Esperance Morris Book vol 2 - online book

A Manual Of Morris Dances Folk-songs And Singing Games With Sheet Music And Instructions

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With regard to the shanties here given, it cannot be maintained that they offer the pun                   • of that
kind of              The palmy days of the shanty are lone: past,
and those who would know it in its prime musl consult the admirable little hook of Captain Whall, " Ships, Sea-songs, and Shanties." All that we can claim for these is that they are            of the old hanty once common on
all sailing ships, but by the advent of steam now so nearly destroyed. In every case they were taken down from the mouths of seamen, and are still sung on board sailing els, though "Shenandoah" (the tune ol which most nearly resembles thai given by Captain Whall) is, we believe, very nearly extinct. Often only one verse of the original words remains, alter which the singer extemporises. The passing of the years, however, has inflicted less injury on the tunes, and the vitality and freshness which is still - found in the followin             Jes musl be our excuse
for presenting them in these pages.
The interest ol the shanty lies in the fad that il is a song of occupation, that is. a song sun.: by the sailor while at work. It helped to lighten his labour, and indeed some work could scarcely be done without it ; the shanty-man struck up the air. the vest fell in with the chorus, and to the swinging rhythm the work was done. To those who would know something of the various kinds of shanties and how they were sung, we recommend the vivid pages on shanties in Mr. John Masefield's " A Sailor's Garland."
The origin of the word " shanty " is uncertain, but it is more than probable that the derivation generally ascribed to it—the French " chanter "—is incorrect. We therefore follow Captain Whall in adopting (he spelling which gives some clue to the pronunciation of the word.
The coloured sketch on the cover of this book is repro­duced from a souvenir piece of pottery made at the end of the eighteenth century. The songs were noted from the Mining of Mr. Kinch and Mr. Wilton in the summer of [910 and from the singing of Mr, Desmond in March, 1911.
Sung by Mr. Arthur Wilton, of New York, and
Mr. William Kinch, of Littlehampton.
The tune is a fine version of the well-known "Camptown
Races," but the rhythm is slower, because, as Mr. John
Masefield points out, it is a capstan shanty. The singers
could only sing the one exceedingly inadequate verse—
When my horse is dry, I shall lead him to the well ;
To mc hoodah, to me hoodah I When my horse is dry, I shall lead him to the well,
To me hoodah, doodah, doo!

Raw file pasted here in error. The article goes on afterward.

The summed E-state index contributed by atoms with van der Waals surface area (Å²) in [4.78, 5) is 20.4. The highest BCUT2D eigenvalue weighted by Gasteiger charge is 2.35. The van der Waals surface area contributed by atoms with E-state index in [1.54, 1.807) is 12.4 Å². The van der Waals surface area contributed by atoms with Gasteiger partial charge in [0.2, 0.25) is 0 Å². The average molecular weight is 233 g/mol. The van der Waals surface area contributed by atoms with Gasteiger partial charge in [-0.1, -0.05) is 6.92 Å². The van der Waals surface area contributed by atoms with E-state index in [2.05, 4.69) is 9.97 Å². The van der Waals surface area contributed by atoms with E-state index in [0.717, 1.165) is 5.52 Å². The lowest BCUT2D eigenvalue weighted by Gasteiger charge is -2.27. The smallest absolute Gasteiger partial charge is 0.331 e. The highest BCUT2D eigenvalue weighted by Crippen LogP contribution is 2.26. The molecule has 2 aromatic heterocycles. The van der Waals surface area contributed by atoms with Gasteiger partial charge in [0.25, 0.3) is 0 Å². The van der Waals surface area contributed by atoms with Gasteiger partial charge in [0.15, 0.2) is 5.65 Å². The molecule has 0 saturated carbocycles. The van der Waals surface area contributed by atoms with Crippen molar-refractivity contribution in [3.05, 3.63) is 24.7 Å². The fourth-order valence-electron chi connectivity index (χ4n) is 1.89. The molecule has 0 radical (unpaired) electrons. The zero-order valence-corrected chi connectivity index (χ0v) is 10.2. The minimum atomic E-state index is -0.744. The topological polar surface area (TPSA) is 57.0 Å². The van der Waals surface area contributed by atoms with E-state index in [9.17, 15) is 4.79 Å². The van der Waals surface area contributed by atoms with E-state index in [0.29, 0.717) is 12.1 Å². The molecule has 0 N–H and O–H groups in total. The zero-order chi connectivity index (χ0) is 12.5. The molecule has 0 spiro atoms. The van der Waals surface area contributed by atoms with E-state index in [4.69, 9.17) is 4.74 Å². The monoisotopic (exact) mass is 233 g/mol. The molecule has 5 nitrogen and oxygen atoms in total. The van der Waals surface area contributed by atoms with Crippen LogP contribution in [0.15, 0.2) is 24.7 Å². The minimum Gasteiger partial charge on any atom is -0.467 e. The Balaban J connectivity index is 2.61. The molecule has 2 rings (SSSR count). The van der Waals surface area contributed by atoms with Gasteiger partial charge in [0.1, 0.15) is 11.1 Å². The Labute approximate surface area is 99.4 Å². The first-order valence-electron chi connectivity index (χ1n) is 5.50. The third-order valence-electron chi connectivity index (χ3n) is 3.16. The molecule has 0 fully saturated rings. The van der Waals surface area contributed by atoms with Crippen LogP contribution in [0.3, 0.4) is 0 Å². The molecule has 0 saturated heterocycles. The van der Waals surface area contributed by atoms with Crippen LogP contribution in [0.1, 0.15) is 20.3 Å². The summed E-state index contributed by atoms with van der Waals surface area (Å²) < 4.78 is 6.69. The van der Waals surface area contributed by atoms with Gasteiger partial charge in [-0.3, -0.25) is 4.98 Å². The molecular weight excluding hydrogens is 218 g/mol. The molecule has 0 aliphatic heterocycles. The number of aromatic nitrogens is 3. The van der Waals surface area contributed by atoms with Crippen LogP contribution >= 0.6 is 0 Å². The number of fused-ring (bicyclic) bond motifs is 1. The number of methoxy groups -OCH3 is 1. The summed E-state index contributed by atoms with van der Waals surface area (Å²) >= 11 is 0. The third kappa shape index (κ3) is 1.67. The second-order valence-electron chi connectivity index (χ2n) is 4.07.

1 that they extemporised. The words printed here are adapted from those which Mr. Masefield has included in his " Sailor's Garland."
Sung by Mr. Cornelius Desmond, S.S. Lancastrian. This was originally a song, not a shantv, and the proper words with the tune will be found in "Ships, Sea-songs,
and Shanties." The first verse here given corresponds to the last verse of Captain Whall's version. The beautiful tune, with its pentatonic flavour, is very suggestive of some of the American Indian tunes, and may well have originated in that source. It was used as a capstan shanty.
Sung by Mr. Cornelius Desmond.
A halliard shanty. Mr. Desmond sang to this a version of " There was an old farmer in Sussex did dwell," to be found in Dixon's volume of ballads and songs of the peasantry, in the Percy Society's publications. The ballad was originally sung to the tune of " Lilliburlero," with a whistling chorus. Mr. Masefield says that similar words, " There once was a family lived on a hill," were sometimes sung to " A long time ago." As Mr. Desmond's ballad was not very suitable to this book, we have substituted the words of " A long time ago " from " A Sailor's Garland." It is interesting to note that the two refrains together form the entire tune of the shanty " Paddy Doyle," to be found in " Ships, Sea-songs, and Shanties," Tozer's " Sailors' Songs," and elsewhere.
Sung by Mr. Desmond.
We know nothing of this swinging tune, though it is evidently a fairly modern one. Captain Whall, who in the course of his long experience has never met with it, is also of this opinion. The words, which can scarcely be credited with any pretension to poetical expression, are unfortunately incomplete.
Sung by Mr. Arthur Wilton.
We have printed Captain Whall's version of the words, as Mr. Wilton extemporised after the first verse. It will be seen that his words correspond to the second verse of Captain Whall's, who notes this as a " regulation song for getting up anchor abroad." Wilton said that he sang it for hoisting topsails. The tune resembles that given bv Captain Whall, though not identical with it.
Sung by Mr. William Kinch.
Mr. Kinch called this a " song for quiet home-going." Mr. Kidson is of the opinion that it is the work of some musically inclined sailor. The tune certainly bears the stamp of the mid-Victorian period. It has a good sweep, but it is not very distinguished, and seems to need a rather elaborate accompaniment. In " Ships, Sea-songs, and Shanties " there is a version of it (the second verses are identical), but both there and in " Naval Songs," published in New York in 1883, the tune is barred differently, and perhaps rightly. It is here barred to suit the stress which Mr. Kinch gave in his singing of it.
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